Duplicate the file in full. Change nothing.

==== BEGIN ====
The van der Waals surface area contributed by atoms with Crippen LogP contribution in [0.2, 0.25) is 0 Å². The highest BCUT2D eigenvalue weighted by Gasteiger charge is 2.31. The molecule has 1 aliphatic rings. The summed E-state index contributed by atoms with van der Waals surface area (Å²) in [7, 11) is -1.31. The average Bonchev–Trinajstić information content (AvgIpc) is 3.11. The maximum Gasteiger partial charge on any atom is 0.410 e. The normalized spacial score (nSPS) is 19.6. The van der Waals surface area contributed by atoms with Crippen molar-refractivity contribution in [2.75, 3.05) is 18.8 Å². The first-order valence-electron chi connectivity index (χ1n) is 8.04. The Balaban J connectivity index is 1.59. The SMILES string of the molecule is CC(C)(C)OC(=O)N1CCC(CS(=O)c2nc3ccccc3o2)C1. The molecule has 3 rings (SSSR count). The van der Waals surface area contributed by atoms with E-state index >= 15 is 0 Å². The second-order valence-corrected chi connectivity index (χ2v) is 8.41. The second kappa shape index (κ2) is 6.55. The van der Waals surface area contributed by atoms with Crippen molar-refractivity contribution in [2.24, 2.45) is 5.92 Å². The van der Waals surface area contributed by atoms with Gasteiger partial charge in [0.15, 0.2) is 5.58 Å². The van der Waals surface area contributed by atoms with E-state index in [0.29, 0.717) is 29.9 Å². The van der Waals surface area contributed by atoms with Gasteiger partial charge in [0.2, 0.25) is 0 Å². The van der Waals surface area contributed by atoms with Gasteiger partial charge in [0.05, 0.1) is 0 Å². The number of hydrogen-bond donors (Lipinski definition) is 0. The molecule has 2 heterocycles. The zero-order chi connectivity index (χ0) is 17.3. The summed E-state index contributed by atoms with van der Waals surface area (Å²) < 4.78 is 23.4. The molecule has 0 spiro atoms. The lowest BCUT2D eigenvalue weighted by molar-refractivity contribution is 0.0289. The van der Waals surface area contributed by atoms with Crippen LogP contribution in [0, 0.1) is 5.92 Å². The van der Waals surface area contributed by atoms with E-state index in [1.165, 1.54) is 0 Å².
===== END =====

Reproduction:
The van der Waals surface area contributed by atoms with Crippen LogP contribution in [0.2, 0.25) is 0 Å². The highest BCUT2D eigenvalue weighted by Gasteiger charge is 2.31. The molecule has 1 aliphatic rings. The summed E-state index contributed by atoms with van der Waals surface area (Å²) in [7, 11) is -1.31. The average Bonchev–Trinajstić information content (AvgIpc) is 3.11. The maximum Gasteiger partial charge on any atom is 0.410 e. The normalized spacial score (nSPS) is 19.6. The van der Waals surface area contributed by atoms with Crippen molar-refractivity contribution in [2.75, 3.05) is 18.8 Å². The first-order valence-electron chi connectivity index (χ1n) is 8.04. The Balaban J connectivity index is 1.59. The SMILES string of the molecule is CC(C)(C)OC(=O)N1CCC(CS(=O)c2nc3ccccc3o2)C1. The molecule has 3 rings (SSSR count). The van der Waals surface area contributed by atoms with E-state index >= 15 is 0 Å². The second-order valence-corrected chi connectivity index (χ2v) is 8.41. The second kappa shape index (κ2) is 6.55. The van der Waals surface area contributed by atoms with Crippen molar-refractivity contribution in [2.24, 2.45) is 5.92 Å². The van der Waals surface area contributed by atoms with Gasteiger partial charge in [0.15, 0.2) is 5.58 Å². The van der Waals surface area contributed by atoms with E-state index in [0.29, 0.717) is 29.9 Å². The van der Waals surface area contributed by atoms with Gasteiger partial charge in [0.2, 0.25) is 0 Å². The van der Waals surface area contributed by atoms with Gasteiger partial charge in [0.05, 0.1) is 0 Å². The number of hydrogen-bond donors (Lipinski definition) is 0. The molecule has 2 heterocycles. The zero-order chi connectivity index (χ0) is 17.3. The summed E-state index contributed by atoms with van der Waals surface area (Å²) < 4.78 is 23.4. The molecule has 0 spiro atoms. The lowest BCUT2D eigenvalue weighted by molar-refractivity contribution is 0.0289. The van der Waals surface area contributed by atoms with Crippen LogP contribution in [0, 0.1) is 5.92 Å². The van der Waals surface area contributed by atoms with E-state index in [1.165, 1.54) is 0 Å².